• Piano Sonata No. 10 in C major, K. 330 (Summer 1778)
  • Piano Sonata No. 11 "Turkish" in A major, K. 331 (Summer 1778)
  • Piano Sonata No. 12 in F major, K. 332 (Summer 1778)
  • Piano Sonata No. 13 in B-flat major, K. 333 (Summer 1778)
  • Piano Sonata No. 14 in C minor, K. 457 (Vienna, Oct. 14, 1784,)
  • Piano Sonata No. 15 in F Major, K. 533/494 (Vienna, Jan. 3, 1788)
  • Piano Sonata No. 16 in C Major, K. 545 (so-called facile or semplice sonata; Vienna, Jun. 26, 1788)
  • Piano Sonata No. 17 in B-flat Major, K. 570 (Vienna, February, 1789)
  • Piano Sonata No. 18 in D Major K. 576 (Vienna, July 1789)
  • Fantasy No. 1 with Fugue in C major, K. 394 (Vienna, 1782)
  • Fantasy No. 2 in C minor, K. 396 (Vienna, 1782)
  • Fantasy No. 3 in D minor, K. 397 (Vienna, 1782)
  • Fantasy No. 4 in C minor, K. 475 (Vienna, May 20, 1785)
  • Rondo No. 1 in D major, K. 485
  • Rondo No. 2 in F major, K. 494 (finale to K.533 above initially published alone)
  • Rondo No. 3 in A minor, K. 511
  • Adagio for Piano in B minor, K. 540 (Vienna, 1788)
  • Allegro and Rondo for piano in F Major, K. 547a (Vienna, Summer 1788) (adapted from K. 547 and K. 545)

Dual Piano - Performer Works

  • Sonata for Keyboard Four-hands in C major, K. 19d (London, May 1765)
  • Sonata for Keyboard Four-hands in D major, K. 381 / 123a
  • Sonata for Keyboard Four-hands in B flat major, K. 358 / 186c
  • Sonata for Keyboard Four-hands in F major, K. 497
  • Sonata for Keyboard Four-hands in C major, K. 521
  • Sonata for Keyboard Four-hands in G major, K. 357 (incompleted)
  • Sonata for Two Pianos in D Major, K. 448 / 375a
  • Fugue for Two Pianos in C minor, K. 426




Camber Music of Mozart

Violin Music of Mozart

He also wrote for piano and violin (16 complete sonatas, plus several fragments and two variation sets), where - mainly in the more mature years - the piano does not play just a support to the other solo instrument, but builds a dialogue with it.

Childhood Violin Sonatas of Mozart

  • Violin Sonata No. 1 in C major, K. 6
  • Violin Sonata No. 2 in D major, K. 7
  • Violin Sonata No. 3 in B flat major, K. 8
  • Violin Sonata No. 4 in G major, K. 9
  • Violin Sonata No. 5 in B flat major, K. 10
  • Violin Sonata No. 6 in G major, K. 11
  • Violin Sonata No. 7 in A major, K. 12
  • Violin Sonata No. 8 in F major, K. 13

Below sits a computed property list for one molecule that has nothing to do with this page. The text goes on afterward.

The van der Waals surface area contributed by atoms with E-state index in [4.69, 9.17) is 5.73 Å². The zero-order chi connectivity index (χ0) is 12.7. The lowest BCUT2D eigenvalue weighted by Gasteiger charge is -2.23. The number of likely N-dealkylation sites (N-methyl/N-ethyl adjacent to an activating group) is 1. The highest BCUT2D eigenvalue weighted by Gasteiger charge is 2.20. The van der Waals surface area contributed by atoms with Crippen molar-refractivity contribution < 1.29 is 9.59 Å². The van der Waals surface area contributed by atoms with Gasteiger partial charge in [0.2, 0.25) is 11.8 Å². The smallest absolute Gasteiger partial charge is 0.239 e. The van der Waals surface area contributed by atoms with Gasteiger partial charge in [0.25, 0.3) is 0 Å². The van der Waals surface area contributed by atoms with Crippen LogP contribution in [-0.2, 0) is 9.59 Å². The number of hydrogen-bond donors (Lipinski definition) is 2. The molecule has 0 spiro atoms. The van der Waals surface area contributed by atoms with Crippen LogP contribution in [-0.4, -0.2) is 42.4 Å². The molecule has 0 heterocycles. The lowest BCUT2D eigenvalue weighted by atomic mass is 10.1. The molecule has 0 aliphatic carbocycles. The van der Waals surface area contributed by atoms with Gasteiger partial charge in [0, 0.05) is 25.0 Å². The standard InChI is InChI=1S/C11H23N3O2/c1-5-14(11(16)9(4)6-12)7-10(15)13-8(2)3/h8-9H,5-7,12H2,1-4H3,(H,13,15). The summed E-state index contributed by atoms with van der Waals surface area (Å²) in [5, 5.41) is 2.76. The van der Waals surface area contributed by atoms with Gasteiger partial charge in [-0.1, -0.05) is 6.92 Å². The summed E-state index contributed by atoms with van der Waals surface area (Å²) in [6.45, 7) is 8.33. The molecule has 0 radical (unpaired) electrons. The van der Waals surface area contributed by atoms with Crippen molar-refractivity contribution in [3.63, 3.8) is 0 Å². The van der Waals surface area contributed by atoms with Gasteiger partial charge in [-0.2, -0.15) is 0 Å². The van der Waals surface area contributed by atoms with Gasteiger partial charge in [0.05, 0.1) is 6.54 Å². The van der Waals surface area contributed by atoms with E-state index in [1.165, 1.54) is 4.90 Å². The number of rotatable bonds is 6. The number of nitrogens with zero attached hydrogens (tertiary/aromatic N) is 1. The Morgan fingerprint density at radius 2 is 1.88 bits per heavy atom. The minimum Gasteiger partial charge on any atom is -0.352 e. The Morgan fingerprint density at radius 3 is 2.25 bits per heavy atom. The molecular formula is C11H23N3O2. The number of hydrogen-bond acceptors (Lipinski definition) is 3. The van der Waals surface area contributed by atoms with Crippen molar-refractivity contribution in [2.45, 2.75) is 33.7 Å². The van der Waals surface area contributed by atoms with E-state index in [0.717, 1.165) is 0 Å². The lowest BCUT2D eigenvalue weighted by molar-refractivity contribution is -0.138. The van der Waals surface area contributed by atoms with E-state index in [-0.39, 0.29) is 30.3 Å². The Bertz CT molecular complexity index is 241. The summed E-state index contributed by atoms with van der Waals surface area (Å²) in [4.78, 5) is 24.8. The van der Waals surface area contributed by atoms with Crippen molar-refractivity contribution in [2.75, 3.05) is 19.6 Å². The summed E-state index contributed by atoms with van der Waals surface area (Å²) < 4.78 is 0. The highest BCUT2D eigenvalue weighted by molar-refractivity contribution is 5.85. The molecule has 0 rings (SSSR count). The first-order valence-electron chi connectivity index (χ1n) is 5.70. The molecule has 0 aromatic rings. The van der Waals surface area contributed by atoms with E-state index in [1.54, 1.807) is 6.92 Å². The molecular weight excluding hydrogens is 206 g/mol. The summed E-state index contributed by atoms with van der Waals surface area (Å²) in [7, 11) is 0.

• Violin Sonata No. 9 in C major, K. 14
  • Violin Sonata No. 10 in B flat major, K. 15
  • Violin Sonata No. 11 in E flat major, K. 26
  • Violin Sonata No. 12 in G major, K. 27
  • Violin Sonata No. 13 in C major, K. 28
  • Violin Sonata No. 14 in D major, K. 29
  • Violin Sonata No. 15 in F major, K. 30
  • Violin Sonata No. 16 in B flat major, K. 31

Mature Violin Sonatas

  • Violin Sonata No. 17 in C major, K. 296
  • Violin Sonata No. 18 in G major, K. 301
  • Violin Sonata No. 19 in E flat major, K. 302
  • Violin Sonata No. 20 in C major, K. 303
  • Violin Sonata No. 21 in E minor, K. 304
  • Violin Sonata No. 22 in A major, K. 305
  • Violin Sonata No. 23 in D major, K. 306
  • Violin Sonata No. 24 in F major, K. 376
  • Violin Sonata No. 25 in F major, K. 377
  • Violin Sonata No. 26 in B flat major, K. 378
  • Violin Sonata No. 27 in G major, K. 379
  • Violin Sonata No. 28 in E flat major, K. 380
  • Violin Sonata No. 29 in A major, K. 402 (completed by M. Stadler)
  • Violin Sonata No. 32 in B flat major, K. 454
  • Violin Sonata No. 33 in E flat major, K. 481
  • Violin Sonata No. 35 in A major, K. 526
  • Violin Sonata No. 36 in F major, K. 547

Variations for Violin and Piano of Mozart

  • Variations in G major, K. 359, "La bergere Celimene"
  • 6 Variations in G minor on Helas, j'ai perdu mon amant, K. 360

String Duos and Trios of Mozart

  • Duo for Violin & Viola in G major, K. 423
  • Duo for Violin & Viola in B flat major, K. 424
  • Trio for Violin, Viola & Cello in E flat major, K. 563 (1788)
  • Trio for 2 Violins & Cello in B flat major, K. 266
  • Preludes and Fugues for Violin, Viola & Cello, K. 404a

String Quartets of Mozart

  • Quartetti Milanesi, K. 80 and K. 155-160 (1770-1773)
This cycle, in three movements, is interesting as far as these works can be considered precursors of the later - more complete - string quartets.
  • String Quartet No. 1 in G major, K. 80/73f (1770)
  • String Quartet No. 2 in D major, K. 155/134a (1772)
  • String Quartet No. 3 in G major, K. 156/134b (1772)
  • String Quartet No. 4 in C major, K. 157 (1772-3)
  • String Quartet No. 5 in F major, K. 158 (1772-3)
  • String Quartet No. 6 in B-flat major, K. 159 (1773)
  • String Quartet No. 7 in E-flat major, K. 160/159a (1773)
  • Vienna Quartets, K. 168-173 (1773) +
Much more stylistically developed. In Vienna Mozart is believed to have heard the op. 17 and op. 20 quartets of Joseph Haydn, and had received from them a deep impression. Even if Mozart tries in these works to emulate the older musician, he still cannot reach Haydn's heights in the most difficult of all the musical genres.

  • String Quartet No. 8 in F major, K. 168 (1773)
  • String Quartet No. 9 in A major, K. 169 (1773)
  • String Quartet No. 10 in C major, K. 170 (1773)
  • String Quartet No. 11 in E-flat major, K. 171 (1773)
  • String Quartet No. 12 in B-flat major, K. 172 (1773)
  • String Quartet No. 13 in D minor, K. 173 (1773)
  • Haydn Quartets K. 387, 421, 428, 458, 464, 465, Opus 10 (1782–1785)